Machine Learning (ML) is, with no doubt, one of the most important aspects of artificial intelligence and has enjoyed great success in various domains. In this course, we will cover the theoretical foundations of ML, as well as several representative algorithms.

Logistics:

  • Instructor: Shangtong Zhang
  • Location: Mechanical Engineering Building 341
  • Time: Tuesday & Thursday, 14:00 - 15:15
  • Office Hours:
    • Shangtong: Thursday 13:00 - 14:00 (Rice Hall 422)
    • Ethan Blaser (Head TA): Friday 10:00 - 11:00 (Rice Hall 442)
    • Xu Ouyang (TA): Wednesday 15:00 - 16:00 (Rice Hall 442)
  • UVACanvas: 24S CS6316 Machine Learning
  • Prerequisite:
    • Probability, Linear Algebra, Calculus, Python
  • Undergraduates: I am in general not against undergraduates taking this course. If you are a UVA undergraduate and believe you fulfill all the prerequisites and the textbook seems interesting and readable to you, please move forward directly by submitting the proper forms, assuming I will approve it. But remember that this course is very mathy. All the information I have about this course is available on this website, so please exercise your judgment. Different schools and colleges have different required forms. It is your responsibility to figure out which form to submit and where to submit it - this is another hidden prerequisite for this course.

Teaching:

  • Textbook: We will use Understanding Machine Learning: From Theory to Algorithms (UML) as the textbook. You can download a free version of UML from the previous link.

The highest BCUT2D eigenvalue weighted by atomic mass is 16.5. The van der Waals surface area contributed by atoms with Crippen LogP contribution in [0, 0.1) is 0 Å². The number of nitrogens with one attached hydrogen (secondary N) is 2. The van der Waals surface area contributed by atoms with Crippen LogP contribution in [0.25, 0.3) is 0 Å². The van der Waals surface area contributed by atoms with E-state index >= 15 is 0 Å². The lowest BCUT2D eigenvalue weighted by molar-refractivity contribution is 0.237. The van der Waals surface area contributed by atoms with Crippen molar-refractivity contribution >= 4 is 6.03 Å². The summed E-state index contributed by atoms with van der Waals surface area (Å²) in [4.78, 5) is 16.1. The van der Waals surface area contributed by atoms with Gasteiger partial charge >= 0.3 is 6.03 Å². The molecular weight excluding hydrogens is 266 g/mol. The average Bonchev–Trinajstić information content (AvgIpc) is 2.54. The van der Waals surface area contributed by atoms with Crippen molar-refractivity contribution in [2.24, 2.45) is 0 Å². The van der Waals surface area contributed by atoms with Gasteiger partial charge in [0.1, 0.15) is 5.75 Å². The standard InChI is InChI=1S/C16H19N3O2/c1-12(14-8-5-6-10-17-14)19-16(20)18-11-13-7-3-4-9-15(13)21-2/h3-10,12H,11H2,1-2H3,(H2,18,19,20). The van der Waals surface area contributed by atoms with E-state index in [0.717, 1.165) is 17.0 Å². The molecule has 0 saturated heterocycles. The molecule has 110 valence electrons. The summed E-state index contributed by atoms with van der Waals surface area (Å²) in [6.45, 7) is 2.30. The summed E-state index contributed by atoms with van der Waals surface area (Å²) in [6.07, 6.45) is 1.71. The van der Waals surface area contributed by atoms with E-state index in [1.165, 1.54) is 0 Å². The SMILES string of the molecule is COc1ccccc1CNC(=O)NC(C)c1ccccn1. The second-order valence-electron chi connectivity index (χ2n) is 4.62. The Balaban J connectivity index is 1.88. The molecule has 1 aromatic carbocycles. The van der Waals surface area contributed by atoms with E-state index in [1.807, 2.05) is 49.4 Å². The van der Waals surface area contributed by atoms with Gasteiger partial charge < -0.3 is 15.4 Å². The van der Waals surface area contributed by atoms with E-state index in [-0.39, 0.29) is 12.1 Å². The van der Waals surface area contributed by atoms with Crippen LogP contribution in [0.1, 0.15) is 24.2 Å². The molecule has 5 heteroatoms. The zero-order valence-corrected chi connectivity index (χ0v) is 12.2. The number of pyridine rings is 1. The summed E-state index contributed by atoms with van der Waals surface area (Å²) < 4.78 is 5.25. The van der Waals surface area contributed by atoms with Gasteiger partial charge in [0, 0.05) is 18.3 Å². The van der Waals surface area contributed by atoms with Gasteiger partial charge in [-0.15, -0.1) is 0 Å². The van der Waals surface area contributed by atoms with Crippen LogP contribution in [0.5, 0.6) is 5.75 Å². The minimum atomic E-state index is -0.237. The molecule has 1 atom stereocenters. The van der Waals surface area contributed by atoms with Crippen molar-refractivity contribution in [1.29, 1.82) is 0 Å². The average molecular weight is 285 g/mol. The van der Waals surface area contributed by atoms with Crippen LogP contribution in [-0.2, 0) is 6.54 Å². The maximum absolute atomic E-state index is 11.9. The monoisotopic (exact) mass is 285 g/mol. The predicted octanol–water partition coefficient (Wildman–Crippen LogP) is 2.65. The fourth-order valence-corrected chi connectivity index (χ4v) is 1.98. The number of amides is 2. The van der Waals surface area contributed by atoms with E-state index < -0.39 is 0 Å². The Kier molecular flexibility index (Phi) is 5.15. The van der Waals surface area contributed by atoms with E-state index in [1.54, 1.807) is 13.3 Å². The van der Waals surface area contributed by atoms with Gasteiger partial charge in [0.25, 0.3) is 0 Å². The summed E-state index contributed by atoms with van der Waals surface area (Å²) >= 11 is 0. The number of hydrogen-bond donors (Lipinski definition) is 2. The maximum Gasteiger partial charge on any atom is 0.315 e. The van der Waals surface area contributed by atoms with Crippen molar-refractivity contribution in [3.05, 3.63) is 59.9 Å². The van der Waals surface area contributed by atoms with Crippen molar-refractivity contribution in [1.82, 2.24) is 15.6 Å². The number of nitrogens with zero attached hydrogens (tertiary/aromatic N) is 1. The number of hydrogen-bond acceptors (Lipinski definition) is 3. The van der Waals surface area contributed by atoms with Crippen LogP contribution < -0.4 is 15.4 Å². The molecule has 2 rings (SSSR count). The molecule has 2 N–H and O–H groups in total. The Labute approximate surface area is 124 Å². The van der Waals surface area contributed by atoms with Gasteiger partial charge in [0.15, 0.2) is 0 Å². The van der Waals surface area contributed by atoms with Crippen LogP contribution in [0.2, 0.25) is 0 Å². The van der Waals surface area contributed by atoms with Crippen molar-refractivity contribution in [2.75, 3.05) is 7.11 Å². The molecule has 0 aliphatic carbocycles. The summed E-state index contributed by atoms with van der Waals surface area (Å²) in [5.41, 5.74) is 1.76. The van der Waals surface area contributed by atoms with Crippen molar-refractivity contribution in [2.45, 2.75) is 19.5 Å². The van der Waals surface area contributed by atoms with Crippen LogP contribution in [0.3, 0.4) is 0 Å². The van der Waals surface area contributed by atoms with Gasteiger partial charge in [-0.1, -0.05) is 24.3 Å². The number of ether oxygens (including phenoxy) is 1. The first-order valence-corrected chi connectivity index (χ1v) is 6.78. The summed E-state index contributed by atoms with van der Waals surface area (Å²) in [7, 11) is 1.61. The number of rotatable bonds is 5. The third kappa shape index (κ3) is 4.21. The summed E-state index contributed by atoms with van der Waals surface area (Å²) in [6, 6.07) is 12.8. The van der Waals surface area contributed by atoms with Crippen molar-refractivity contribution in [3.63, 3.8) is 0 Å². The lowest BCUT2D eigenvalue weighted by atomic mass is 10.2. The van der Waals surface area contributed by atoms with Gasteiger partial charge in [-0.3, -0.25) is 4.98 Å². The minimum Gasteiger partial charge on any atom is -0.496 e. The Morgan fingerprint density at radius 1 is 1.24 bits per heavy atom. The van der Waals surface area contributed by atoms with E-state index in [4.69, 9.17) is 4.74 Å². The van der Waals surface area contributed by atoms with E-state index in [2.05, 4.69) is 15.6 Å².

• Lectures: All lectures are whiteboards. To encourage attendance, there will be no slides or notes. But I am sure you can find everything in UML. This is because I believe whiteboards are the most effective way for proof-based lectures, based on both my undergraduate study and past teaching experience. As a courtesy, I will try my best to record each lecture (though not guaranteed) and post the recordings in Canvas. That being said, it might be good to factor this whiteboard format into consideration when enrolling in this course.
  • Course Plan: We will follow the recommended course plan “A 14 Week Introduction Course for Graduate Students” outlined in Section 1.5.1 of UML. The only difference is that we will not skip any proof.

Grading

  • Homework (72%): There will be 6 homework (12% x 6), which are (possibly variants of) exercises from UML. Here are detailed requirements for the writeup.
  • Final Project: There will be one single course project. You can solo it or team up (up to four team members). Here are detailed requirements for the project. The scores break down into 3 parts
    • Project proposal (10%)
    • Project presentation (8%)
    • Project writeup (10%)

Roadmap:

All the written assignments are expected to be PDF files generated by LaTeX. Here are some tips for LaTeX. The final letter grade is based on curved scores.

Date Comments
01/18 First lecture.
01/26 HW1 released.
01/31 Last day to enroll.
02/09 HW2 released.
02/11 HW 1 due. Project proposal due.
02/20 HW 1 debrief + guest lecture on RL.
02/22 HW3 released.
02/25 HW 2 due.
03/05 No lecture. Spring recess.
03/07 No lecture. Spring recess.
03/10 HW 3 due.
03/24 HW 4 due.
04/07 HW 5 due.
04/21 HW 6 due.
04/30 Last lecture.
05/05 Project presentation and writeup due.

Policies:

  • Late Policy: Late submission within 8 hours (a grace period) has no penalty. Late submission within 24 hours loses 33% of the scores. Late submission within 48 hours loses 66% of the scores. Late submission after 48 hours loses all scores. No late submission is allowed for the final projection presentation and writeup. No exception will be made unless doctor notes or SDAC notifications are provided.
  • Regrading Policy: For every assignment, one regrading request is allowed. I will regrade the entire assignment and there is no guarantee that the score will not decrease.